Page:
The idea that you should learn from your mistakes can actually be quite damaging if you’re coming from a place of making yourself “wrong.” Focusing on what didn’t work in your life is a lot harder to do if you’re coming from this place. If you’re self-flagellating you’re really not able to take a strategic look at what happened.
The first step is to look at the situation as neutrally as possible and without shame.
When you stop shaming yourself for being wrong, it’s possible to look at the situation a lot more clearly and see what went wrong. For instance, maybe you didn’t reach out to enough people before an event. Maybe you didn’t respond quickly enough to a prospect. Maybe you didn’t get into a trade fast enough.
These things don’t make you a bad person or “wrong.” Ideally, they inform you how to do better next time.
Be Around Other Successful People
Surrounding yourself with successful people can inspire you to reach higher in your life and career.
But that doesn’t necessarily mean seeking out the people with the most followers or the fanciest cars or the biggest house.
Many people think that if they hang out with a bunch of rich entrepreneurs, some of their wealth and success will rub off on them. But consider this…
Rich doesn’t necessarily mean happy. Sure, they may have the outward markings of success, but that might be all they have. They might have broken marriages. Their kids might hate them. They might have chronic insomnia. They might be deeply unhappy. You see where I’m going here.
So what kind of successful people should you seek out?
It’s about finding…
- People whose values are aligned with yours
- People who have an internal experience of success
- People who feel healthy and confident in themselves,
- People who don’t measure themselves with the world’s ruler, but their own ruler.
Think about who you are around and emulating. Are they actually living what you have defined as true success beyond the trappings of what looks good on the surface?
Focus on Incremental Improvement
Many people dream of overnight success. Few actually achieve it.
Social media and the news are rife with stories of “overnight success.” They love to make it look like people have found great wealth, investors, or success, in the blink of an eye.
What few outlets actually cover is the grind that came before that sudden success. Nobody looks at the fact that they were doing it for years with little reward before their hard work paid off.
When you’re caught in this grind, it can be hard to see that you are in fact advancing every day. That’s why it can be a good practice to focus on your small steps of improvement and progress.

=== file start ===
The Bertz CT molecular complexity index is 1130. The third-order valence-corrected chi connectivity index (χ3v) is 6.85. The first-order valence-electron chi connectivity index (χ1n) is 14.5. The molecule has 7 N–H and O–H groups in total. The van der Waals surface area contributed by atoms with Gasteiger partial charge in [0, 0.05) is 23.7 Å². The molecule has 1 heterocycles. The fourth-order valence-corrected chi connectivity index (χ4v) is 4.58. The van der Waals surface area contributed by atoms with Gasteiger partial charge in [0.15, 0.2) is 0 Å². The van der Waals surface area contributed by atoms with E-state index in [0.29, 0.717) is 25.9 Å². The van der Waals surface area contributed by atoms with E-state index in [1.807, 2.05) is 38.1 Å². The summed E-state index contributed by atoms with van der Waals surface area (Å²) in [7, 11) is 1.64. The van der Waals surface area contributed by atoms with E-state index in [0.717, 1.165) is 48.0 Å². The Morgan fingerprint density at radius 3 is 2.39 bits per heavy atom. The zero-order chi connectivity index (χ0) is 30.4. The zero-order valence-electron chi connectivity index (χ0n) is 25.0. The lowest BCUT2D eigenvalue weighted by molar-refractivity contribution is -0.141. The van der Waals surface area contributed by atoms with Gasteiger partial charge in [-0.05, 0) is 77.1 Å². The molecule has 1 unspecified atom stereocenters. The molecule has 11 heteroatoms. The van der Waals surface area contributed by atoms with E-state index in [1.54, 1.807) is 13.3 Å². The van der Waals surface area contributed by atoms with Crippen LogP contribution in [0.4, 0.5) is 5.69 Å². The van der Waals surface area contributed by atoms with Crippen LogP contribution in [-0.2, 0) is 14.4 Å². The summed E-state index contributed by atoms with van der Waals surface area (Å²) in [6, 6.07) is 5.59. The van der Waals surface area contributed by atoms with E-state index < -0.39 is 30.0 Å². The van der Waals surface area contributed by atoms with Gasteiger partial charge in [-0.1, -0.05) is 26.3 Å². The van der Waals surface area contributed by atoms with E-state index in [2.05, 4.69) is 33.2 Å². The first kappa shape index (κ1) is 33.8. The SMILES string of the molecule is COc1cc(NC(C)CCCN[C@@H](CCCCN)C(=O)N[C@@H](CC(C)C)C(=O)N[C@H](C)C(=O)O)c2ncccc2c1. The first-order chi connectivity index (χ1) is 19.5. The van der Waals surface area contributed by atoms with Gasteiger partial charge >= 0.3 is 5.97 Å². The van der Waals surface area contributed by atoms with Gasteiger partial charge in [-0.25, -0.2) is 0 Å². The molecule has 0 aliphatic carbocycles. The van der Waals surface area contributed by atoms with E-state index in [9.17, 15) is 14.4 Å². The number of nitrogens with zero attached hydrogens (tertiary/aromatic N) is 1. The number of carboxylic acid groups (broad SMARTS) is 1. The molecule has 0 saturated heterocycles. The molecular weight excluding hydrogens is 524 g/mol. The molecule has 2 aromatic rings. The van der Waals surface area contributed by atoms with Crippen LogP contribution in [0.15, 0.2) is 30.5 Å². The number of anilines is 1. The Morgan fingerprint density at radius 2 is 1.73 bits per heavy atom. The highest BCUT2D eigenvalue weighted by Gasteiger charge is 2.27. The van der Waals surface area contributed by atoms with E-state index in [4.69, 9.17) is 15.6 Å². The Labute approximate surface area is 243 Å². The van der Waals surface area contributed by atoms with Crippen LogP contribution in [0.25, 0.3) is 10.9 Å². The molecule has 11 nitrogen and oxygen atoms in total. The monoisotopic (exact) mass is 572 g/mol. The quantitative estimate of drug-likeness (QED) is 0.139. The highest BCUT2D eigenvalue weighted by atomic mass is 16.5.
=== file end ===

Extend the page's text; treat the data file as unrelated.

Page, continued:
It’s not always easy. It’s something that just about everyone struggles with — even me! But when I look back and see the team I have assembled, the blog, my clients — I see all that I have created, bit by bit, piece by piece. It helps me from falling into a tailspin when all I can see is my miles-long to-do list.
We’re predisposed to look at what is wrong or what we have not achieved. I want you to be different.
- Focus on what has worked.
- Focus on what you’re doing better today than you were yesterday, or last week, or last year.
- Focus on what you’ve been through (and survived).
This is related to a method of strengths-based leadership development called “appreciative inquiry.” When you focus on what’s working and what is helping you advance, you will see that you’ve actually experienced exponential growth.
Hire a Coach
A coach can help you cultivate a professional mindset.
In my personal work as a coach, I believe that I do this by helping people become more self-aware.
Becoming more self-aware is the key to transformation. It’s the key to up-leveling yourself.
But many people avoid being self-aware because they’re too busy beating themselves up internally.
If they’re in an endless loop of behaviors or thoughts that they’re frustrated with, they’re not going to get very far by continuing to make themselves “wrong.”
Self-criticism rarely drives us to head in the right direction.
That’s why work with a client often starts by helping them hoist themselves “off the meat hook” so they can look at themselves from a place of TLC.
I help them become more self-aware by dialing down the inner shame factor of they’re not where they want to be in this moment. I help them turn up self-empathy to help them move in a direction more suited to what they really truly desire — but with less baggage for that journey.
A professional mindset isn’t something that just happens. It’s the result of a lot of hard work and challenging self-inquiry. However, I believe that the dividends on this work make it well worth the effort.
Are you interested in up-leveling by becoming more self-aware? Consider reaching out today.